Education

Stowe’s bid for school independence raises questions about Act 46 and the state’s last one-room school

The one-room Elmore School. Courtesy photo

In 2018, when the Vermont Agency of Education revealed plans to force the Stowe School District to merge with two of its neighbors, it sparked immediate controversy. 

Even before it took place, Stowe tried to fend off the arranged marriage, which paired the upscale resort town with its more middle-class neighbors Elmore and Morristown.

Now, a year and a half after the merger, Stowe is making another bid for independence. 

In May, residents voted overwhelmingly to secede from the Lamoille South Unified Union. And on Dec. 7, voters in neighboring Elmore and Morristown approved Stowe’s withdrawal. 

Those votes could be the latest test of the state’s controversial 2015 merger law, Act 46. And they are putting the fate of the district — and the last one-room schoolhouse in Vermont — up in the air.

“Right now, we’re just kind of in a holding pattern, waiting to hear from the state,” Ryan Heraty, the Lamoille South school superintendent, said in an interview.  

After the passage of Act 46, the Agency of Education sketched out plans for which districts would merge and which could stand alone.

Then-interim secretary Heather Bouchey recommended leaving Stowe alone. Neighboring districts Elmore and Morristown had voluntarily merged with each other, and Bouchey reasoned that was enough. 

But that decision caused pushback from other Vermont residents, who thought Stowe was getting special treatment because of its affluence. In 2018, the State Board of Education proposed a different plan: merge Stowe and the Elmore-Morristown district into one unified body, the Lamoille South Unified Union. 

That caused immediate backlash in Stowe, where residents vowed to fight the plan. A month later, the two districts filed a lawsuit. 

That and other challenges to Act 46 foundered in court, and in mid-2019, the Lamoille South Unified Union began to operate. 

But earlier this year, Stowe residents began petitioning for another shot at leaving. 

Since the merger, Stowe’s schools have suffered, proponents of the divorce have said. Schools have fallen in national rankings and enrollment has dropped, according to Richard Bland and Jim Brochhausen, two former Stowe School Board members who pushed for the divorce.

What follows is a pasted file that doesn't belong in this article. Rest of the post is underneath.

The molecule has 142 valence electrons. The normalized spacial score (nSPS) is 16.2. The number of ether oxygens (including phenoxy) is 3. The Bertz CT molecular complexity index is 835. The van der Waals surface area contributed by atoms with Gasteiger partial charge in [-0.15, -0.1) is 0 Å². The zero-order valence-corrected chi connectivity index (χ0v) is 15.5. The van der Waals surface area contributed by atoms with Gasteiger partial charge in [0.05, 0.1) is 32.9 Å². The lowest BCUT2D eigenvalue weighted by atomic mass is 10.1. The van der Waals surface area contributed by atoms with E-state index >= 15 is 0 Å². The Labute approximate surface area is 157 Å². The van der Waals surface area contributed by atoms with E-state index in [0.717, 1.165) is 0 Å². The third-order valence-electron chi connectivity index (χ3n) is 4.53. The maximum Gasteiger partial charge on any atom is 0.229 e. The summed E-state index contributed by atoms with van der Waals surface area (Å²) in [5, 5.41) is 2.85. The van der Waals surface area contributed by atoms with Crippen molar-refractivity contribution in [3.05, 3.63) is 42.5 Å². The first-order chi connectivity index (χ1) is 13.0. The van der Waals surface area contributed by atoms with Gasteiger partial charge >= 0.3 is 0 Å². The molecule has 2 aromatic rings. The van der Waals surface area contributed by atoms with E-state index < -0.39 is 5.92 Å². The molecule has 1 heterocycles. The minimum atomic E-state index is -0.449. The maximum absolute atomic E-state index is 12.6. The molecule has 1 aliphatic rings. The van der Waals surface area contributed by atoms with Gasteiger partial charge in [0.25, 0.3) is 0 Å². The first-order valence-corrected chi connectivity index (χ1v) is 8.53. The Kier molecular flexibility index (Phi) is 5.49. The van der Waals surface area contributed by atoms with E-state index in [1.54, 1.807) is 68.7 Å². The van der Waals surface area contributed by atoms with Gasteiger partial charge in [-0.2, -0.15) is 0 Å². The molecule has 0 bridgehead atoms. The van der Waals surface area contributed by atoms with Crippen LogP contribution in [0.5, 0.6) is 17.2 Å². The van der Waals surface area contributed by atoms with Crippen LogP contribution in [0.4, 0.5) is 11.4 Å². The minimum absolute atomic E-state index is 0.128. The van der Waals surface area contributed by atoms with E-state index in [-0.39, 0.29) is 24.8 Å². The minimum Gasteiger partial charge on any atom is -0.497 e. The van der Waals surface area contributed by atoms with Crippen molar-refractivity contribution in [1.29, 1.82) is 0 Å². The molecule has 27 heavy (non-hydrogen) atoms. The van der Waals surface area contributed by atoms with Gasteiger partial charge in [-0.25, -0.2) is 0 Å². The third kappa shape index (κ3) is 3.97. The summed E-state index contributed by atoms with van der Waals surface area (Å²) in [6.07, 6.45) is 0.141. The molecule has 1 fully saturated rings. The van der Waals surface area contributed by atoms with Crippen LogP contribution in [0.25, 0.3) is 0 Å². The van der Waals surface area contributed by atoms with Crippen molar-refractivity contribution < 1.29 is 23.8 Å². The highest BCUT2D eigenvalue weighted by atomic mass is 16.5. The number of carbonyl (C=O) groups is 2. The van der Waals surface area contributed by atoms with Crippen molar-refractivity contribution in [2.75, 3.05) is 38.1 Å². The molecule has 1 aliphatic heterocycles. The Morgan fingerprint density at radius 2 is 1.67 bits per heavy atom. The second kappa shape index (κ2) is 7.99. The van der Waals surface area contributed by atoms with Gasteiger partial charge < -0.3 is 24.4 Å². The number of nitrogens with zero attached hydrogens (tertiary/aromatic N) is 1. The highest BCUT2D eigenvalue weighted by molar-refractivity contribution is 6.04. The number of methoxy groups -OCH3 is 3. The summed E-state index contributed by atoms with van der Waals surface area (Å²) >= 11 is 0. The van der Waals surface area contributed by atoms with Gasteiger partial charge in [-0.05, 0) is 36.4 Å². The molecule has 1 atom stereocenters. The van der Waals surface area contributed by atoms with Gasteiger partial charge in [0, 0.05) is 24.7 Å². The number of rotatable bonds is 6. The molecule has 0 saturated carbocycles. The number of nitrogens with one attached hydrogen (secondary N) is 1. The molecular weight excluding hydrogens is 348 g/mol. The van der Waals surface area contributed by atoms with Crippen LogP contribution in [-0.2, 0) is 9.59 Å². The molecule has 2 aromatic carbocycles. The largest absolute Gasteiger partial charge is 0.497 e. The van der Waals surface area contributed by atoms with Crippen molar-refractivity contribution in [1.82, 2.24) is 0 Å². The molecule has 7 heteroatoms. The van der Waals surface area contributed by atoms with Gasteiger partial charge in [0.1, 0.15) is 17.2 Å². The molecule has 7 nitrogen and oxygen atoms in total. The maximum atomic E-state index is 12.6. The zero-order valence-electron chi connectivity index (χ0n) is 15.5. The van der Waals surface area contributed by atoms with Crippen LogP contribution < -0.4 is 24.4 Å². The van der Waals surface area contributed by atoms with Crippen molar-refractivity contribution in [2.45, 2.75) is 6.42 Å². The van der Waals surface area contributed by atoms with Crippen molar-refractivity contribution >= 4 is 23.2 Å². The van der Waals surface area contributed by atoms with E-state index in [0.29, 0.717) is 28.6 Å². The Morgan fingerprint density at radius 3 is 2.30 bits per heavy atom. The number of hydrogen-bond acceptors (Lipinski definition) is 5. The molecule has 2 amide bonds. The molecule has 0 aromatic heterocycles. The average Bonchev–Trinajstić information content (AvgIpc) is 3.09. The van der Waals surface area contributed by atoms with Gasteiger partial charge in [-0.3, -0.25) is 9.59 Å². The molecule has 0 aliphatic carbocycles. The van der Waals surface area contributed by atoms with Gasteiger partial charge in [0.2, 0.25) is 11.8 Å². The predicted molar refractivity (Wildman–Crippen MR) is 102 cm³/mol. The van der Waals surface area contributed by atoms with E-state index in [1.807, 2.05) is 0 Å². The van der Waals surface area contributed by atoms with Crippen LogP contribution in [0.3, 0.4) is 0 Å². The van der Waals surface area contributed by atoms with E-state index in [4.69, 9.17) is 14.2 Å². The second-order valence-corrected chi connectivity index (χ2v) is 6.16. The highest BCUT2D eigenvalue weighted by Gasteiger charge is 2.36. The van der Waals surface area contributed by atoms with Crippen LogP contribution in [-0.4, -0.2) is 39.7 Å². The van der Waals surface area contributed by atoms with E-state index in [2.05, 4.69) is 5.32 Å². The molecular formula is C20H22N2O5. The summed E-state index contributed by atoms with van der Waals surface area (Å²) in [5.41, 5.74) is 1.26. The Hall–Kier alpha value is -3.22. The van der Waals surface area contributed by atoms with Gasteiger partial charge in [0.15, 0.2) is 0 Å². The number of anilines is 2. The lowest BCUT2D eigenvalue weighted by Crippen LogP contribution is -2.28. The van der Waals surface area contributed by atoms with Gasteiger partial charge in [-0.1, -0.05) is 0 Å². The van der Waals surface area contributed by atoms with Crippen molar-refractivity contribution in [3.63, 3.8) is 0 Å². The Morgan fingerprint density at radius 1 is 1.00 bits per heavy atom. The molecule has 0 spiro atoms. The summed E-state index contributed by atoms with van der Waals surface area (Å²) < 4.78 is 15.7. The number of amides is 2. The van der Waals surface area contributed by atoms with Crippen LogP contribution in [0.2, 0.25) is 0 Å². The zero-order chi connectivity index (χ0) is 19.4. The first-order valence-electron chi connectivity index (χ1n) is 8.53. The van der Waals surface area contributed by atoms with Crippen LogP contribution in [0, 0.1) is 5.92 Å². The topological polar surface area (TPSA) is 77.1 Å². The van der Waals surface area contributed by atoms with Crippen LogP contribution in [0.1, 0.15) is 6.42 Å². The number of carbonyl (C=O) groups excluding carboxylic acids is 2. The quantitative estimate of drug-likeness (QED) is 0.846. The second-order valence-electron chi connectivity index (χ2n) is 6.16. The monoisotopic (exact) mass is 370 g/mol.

Stowe’s schools need millions of dollars in capital improvements, and “because the students don’t go to each other’s schools, there's little incentive — understandably so — for the folks in Morristown and Elmore to pay,” Bland said. 

And last fall, Stowe High School canceled its Advanced Placement classes, sparking an outcry from the community. 

“If it was the Stowe School District, comprised of Stowe residents on a Stowe School Board, that would have never happened,” Bland said. "I can say that emphatically and unequivocally.”

Stowe’s bid for independence is far from Vermont’s first. So far, the State Board of Education has approved several de-mergers, including, earlier this year, districts that involved Ripton and Westminster.  

But in Stowe’s situation, there are key differences. While many districts, including Ripton, merged voluntarily, Stowe was forced to merge by state officials. 

And, unlike Westminster, Lamoille South is a unified union school district, not just a union school district. 

The difference? Union school districts operate only primary or secondary schools, while unified unions operate (or pay tuition for) students at all grade levels. 

Those seemingly minor details could consign Stowe to a different fate. In an April letter to the Stowe Selectboard chair, the Agency of Education’s general counsel said that, as written, the merger law would prohibit such a move.

Unless lawmakers stepped in to clarify or amend the legislation, general counsel Emily Simmons wrote, the law “would permanently prohibit a member of a State Board-created (unified union school district) from pursuing withdrawal/dissolution” because the districts involved did not vote to merge.